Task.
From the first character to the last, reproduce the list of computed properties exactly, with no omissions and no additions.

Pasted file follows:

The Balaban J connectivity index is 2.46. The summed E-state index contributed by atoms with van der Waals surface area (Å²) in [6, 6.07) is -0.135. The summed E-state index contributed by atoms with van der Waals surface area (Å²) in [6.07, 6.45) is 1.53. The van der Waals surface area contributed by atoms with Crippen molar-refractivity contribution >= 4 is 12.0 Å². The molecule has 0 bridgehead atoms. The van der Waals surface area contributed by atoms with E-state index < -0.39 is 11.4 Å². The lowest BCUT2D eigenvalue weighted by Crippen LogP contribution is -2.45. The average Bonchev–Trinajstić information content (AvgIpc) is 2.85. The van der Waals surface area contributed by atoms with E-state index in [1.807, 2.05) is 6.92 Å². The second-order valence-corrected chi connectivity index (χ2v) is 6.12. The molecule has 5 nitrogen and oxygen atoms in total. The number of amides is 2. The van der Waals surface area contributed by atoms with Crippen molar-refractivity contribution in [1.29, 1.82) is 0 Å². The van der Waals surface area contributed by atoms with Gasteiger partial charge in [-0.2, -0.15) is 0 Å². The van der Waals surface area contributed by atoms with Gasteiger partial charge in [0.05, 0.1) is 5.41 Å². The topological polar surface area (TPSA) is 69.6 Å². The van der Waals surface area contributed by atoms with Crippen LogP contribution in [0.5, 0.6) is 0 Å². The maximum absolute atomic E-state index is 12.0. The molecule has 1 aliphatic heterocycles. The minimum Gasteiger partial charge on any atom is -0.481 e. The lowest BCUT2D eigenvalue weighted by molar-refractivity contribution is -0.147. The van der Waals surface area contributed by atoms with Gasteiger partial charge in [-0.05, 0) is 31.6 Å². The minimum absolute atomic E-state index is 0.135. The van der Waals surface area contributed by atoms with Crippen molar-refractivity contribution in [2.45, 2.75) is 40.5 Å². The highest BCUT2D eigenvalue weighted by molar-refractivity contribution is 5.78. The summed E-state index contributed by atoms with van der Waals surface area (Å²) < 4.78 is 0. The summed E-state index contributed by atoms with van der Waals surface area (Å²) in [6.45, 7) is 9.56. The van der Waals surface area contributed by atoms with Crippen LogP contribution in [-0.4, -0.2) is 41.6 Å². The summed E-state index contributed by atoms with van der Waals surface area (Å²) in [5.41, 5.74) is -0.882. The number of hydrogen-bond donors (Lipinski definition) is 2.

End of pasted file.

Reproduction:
The Balaban J connectivity index is 2.46. The summed E-state index contributed by atoms with van der Waals surface area (Å²) in [6, 6.07) is -0.135. The summed E-state index contributed by atoms with van der Waals surface area (Å²) in [6.07, 6.45) is 1.53. The van der Waals surface area contributed by atoms with Crippen molar-refractivity contribution >= 4 is 12.0 Å². The molecule has 0 bridgehead atoms. The van der Waals surface area contributed by atoms with E-state index < -0.39 is 11.4 Å². The lowest BCUT2D eigenvalue weighted by Crippen LogP contribution is -2.45. The average Bonchev–Trinajstić information content (AvgIpc) is 2.85. The van der Waals surface area contributed by atoms with E-state index in [1.807, 2.05) is 6.92 Å². The second-order valence-corrected chi connectivity index (χ2v) is 6.12. The molecule has 5 nitrogen and oxygen atoms in total. The number of amides is 2. The van der Waals surface area contributed by atoms with Crippen molar-refractivity contribution in [1.29, 1.82) is 0 Å². The van der Waals surface area contributed by atoms with Gasteiger partial charge in [-0.2, -0.15) is 0 Å². The van der Waals surface area contributed by atoms with Gasteiger partial charge in [0.05, 0.1) is 5.41 Å². The topological polar surface area (TPSA) is 69.6 Å². The van der Waals surface area contributed by atoms with Crippen LogP contribution in [0.5, 0.6) is 0 Å². The maximum absolute atomic E-state index is 12.0. The molecule has 1 aliphatic heterocycles. The minimum Gasteiger partial charge on any atom is -0.481 e. The lowest BCUT2D eigenvalue weighted by molar-refractivity contribution is -0.147. The van der Waals surface area contributed by atoms with Gasteiger partial charge in [-0.05, 0) is 31.6 Å². The minimum absolute atomic E-state index is 0.135. The van der Waals surface area contributed by atoms with Crippen molar-refractivity contribution in [2.45, 2.75) is 40.5 Å². The highest BCUT2D eigenvalue weighted by molar-refractivity contribution is 5.78. The summed E-state index contributed by atoms with van der Waals surface area (Å²) < 4.78 is 0. The summed E-state index contributed by atoms with van der Waals surface area (Å²) in [6.45, 7) is 9.56. The van der Waals surface area contributed by atoms with Crippen LogP contribution in [-0.4, -0.2) is 41.6 Å². The summed E-state index contributed by atoms with van der Waals surface area (Å²) in [5.41, 5.74) is -0.882. The number of hydrogen-bond donors (Lipinski definition) is 2.